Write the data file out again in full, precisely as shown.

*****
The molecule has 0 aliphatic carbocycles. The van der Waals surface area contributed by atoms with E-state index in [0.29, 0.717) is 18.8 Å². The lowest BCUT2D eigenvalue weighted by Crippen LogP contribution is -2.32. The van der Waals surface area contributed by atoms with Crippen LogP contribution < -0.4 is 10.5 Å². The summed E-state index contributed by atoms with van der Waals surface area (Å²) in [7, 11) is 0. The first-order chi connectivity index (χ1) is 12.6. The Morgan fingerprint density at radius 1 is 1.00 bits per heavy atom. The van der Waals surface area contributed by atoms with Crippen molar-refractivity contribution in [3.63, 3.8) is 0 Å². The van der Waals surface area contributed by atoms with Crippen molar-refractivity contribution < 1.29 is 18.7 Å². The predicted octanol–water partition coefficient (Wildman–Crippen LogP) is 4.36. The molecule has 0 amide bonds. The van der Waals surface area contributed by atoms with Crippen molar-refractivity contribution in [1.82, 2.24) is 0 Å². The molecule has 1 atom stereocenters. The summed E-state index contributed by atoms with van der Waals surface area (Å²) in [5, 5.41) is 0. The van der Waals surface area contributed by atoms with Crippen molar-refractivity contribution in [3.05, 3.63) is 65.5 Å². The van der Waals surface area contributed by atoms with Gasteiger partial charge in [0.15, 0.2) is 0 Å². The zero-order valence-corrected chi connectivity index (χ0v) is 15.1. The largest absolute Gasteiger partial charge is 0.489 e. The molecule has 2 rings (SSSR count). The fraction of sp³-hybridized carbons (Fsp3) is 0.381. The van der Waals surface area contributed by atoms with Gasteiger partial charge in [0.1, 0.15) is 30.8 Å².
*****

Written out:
The molecule has 0 aliphatic carbocycles. The van der Waals surface area contributed by atoms with E-state index in [0.29, 0.717) is 18.8 Å². The lowest BCUT2D eigenvalue weighted by Crippen LogP contribution is -2.32. The van der Waals surface area contributed by atoms with Crippen LogP contribution < -0.4 is 10.5 Å². The summed E-state index contributed by atoms with van der Waals surface area (Å²) in [7, 11) is 0. The first-order chi connectivity index (χ1) is 12.6. The Morgan fingerprint density at radius 1 is 1.00 bits per heavy atom. The van der Waals surface area contributed by atoms with Crippen molar-refractivity contribution in [3.63, 3.8) is 0 Å². The van der Waals surface area contributed by atoms with Crippen molar-refractivity contribution < 1.29 is 18.7 Å². The predicted octanol–water partition coefficient (Wildman–Crippen LogP) is 4.36. The molecule has 0 amide bonds. The van der Waals surface area contributed by atoms with Crippen molar-refractivity contribution in [1.82, 2.24) is 0 Å². The molecule has 1 atom stereocenters. The summed E-state index contributed by atoms with van der Waals surface area (Å²) in [5, 5.41) is 0. The van der Waals surface area contributed by atoms with Crippen molar-refractivity contribution in [3.05, 3.63) is 65.5 Å². The van der Waals surface area contributed by atoms with Gasteiger partial charge in [0.15, 0.2) is 0 Å². The zero-order valence-corrected chi connectivity index (χ0v) is 15.1. The largest absolute Gasteiger partial charge is 0.489 e. The molecule has 2 rings (SSSR count). The fraction of sp³-hybridized carbons (Fsp3) is 0.381. The van der Waals surface area contributed by atoms with Gasteiger partial charge in [0.1, 0.15) is 30.8 Å².